The UK’s leading competition watchdog, the Competition and Markets Authority (CMA), has voiced concerns regarding Adobe’s proposed $20 billion acquisition of Figma, a digital design collaboration platform.
The CMAs preliminary findings suggest that the deal could result in the “elimination of competition,” a “reduction in innovation,” and the removal of Figma as a threat to Adobe‘s flagship products, Photoshop and Illustrator.
While these findings are not yet final, their confirmation could represent a significant setback for the acquisition, which is already under scrutiny by the US Department of Justice and the European Union. In light of this, Claire Trachet, M&A expert and CEO of business advisory, Trachet, discusses the impact of the CMA’s latest judgement and its new powers within the UK’s M&A sector.
Both Adobe and Figma expressed disappointment with the CMA’s findings, with Figma contesting the notion that it competes directly with Adobe, highlighting its position as the strongest player in a dynamic and highly competitive market for product design.
Adobe stated that the proposed acquisition would bring substantial value to customers and expressed its intention to review the provisional findings, engaging further with the CMA on the facts and merits of the case.
News of the Activision-Microsoft merger earlier this year was positive for the UK’s M&A sector which has seen the number of deals in the UK currently “down 21% year-on-year.”
This is in conjunction with the actions of the CMA whose “reviews or vetoes of deals have led to the abandonment of three times as many transactions when compared with rulings from the EU regulator from 2018 and 2020”. As a result of this, Linklaters reports that the last three years have seen “70% of deals in the UK abandoned or killed.” The news today, therefore, is an optimistic sign from the CMA for the UK’s M&A sector.
The CMA over the last few years has been under constant scrutiny regarding its decisions, such as earlier this year blocking Ineos – a British multinational chemicals company – from purchasing rival Sika. Ineos Chair, Sir Jim Ratcliffe, at the time, accused the government of being “increasingly hostile to business”. The post-Brexit M&A market has therefore seen the CMA exercise enhanced powers to look at cross-border M&A transactions – experts argue their approach is now hampering economic growth and innovation.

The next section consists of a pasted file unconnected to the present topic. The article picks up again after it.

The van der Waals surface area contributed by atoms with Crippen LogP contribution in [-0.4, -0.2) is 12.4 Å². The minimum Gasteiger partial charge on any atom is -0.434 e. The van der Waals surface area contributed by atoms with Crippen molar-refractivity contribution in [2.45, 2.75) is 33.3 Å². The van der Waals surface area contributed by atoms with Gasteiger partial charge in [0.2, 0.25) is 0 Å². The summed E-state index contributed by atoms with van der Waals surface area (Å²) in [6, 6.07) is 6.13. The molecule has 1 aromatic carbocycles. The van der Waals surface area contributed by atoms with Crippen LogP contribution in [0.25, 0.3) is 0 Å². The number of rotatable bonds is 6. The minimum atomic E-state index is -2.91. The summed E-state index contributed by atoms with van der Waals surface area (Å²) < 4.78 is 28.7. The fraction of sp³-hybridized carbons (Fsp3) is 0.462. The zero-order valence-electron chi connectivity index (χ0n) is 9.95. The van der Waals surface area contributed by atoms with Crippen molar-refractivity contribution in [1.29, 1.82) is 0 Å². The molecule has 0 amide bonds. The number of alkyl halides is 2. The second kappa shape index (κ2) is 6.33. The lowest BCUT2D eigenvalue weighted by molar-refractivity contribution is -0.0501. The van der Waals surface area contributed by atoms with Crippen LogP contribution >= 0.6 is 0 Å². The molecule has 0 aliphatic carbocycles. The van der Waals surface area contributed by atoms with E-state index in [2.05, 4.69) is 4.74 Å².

Research from DealRoom reports that increased support into the M&A sector could quadruple its value to $4 trillion, meaning that the decision to block certain deals potentially stifles the UK’s progress and the creation of jobs across the sector.
Therefore, the CMAs potential decision to block the Adobe-Figma deal for example, directly “impacts the attractiveness of the UK as an M&A destination.” The message is then clear, that ‘the European Union is a more attractive place to start a business than the United Kingdom’.
Claire Trachet (CEO/Founder) comments on the deal and what this means for the future of the UK’s M&A market, “Although the CMA have expressed concerns on the proposed Adobe-Figma merger, there have been various events that have taken place which suggest their decision could change in future deliberation.
“With high profile deals already allowed, such as the merger between Microsoft and Activision, it becomes essential for the CMA to carefully consider the outcome that will impact investor confidence and future companies looking to hold deals in the UK.
“The CMA’s main goal in approaching mergers has always been to ensure there is fair competition in growing markets as well as prioritising consumer interests by seeking to ensure a variety of choices and options for consumers.
“This has been seen in various deals such as the $19bn Vodafone-Three merger, which indicates that the CMA is open to approving high-profile deals which drive innovation within the tech sector and still benefit consumers. It’s willingness to engage in a restructured proposal shows that the UK is open to taking a flexible approach with big tech while addressing regulatory concerns.”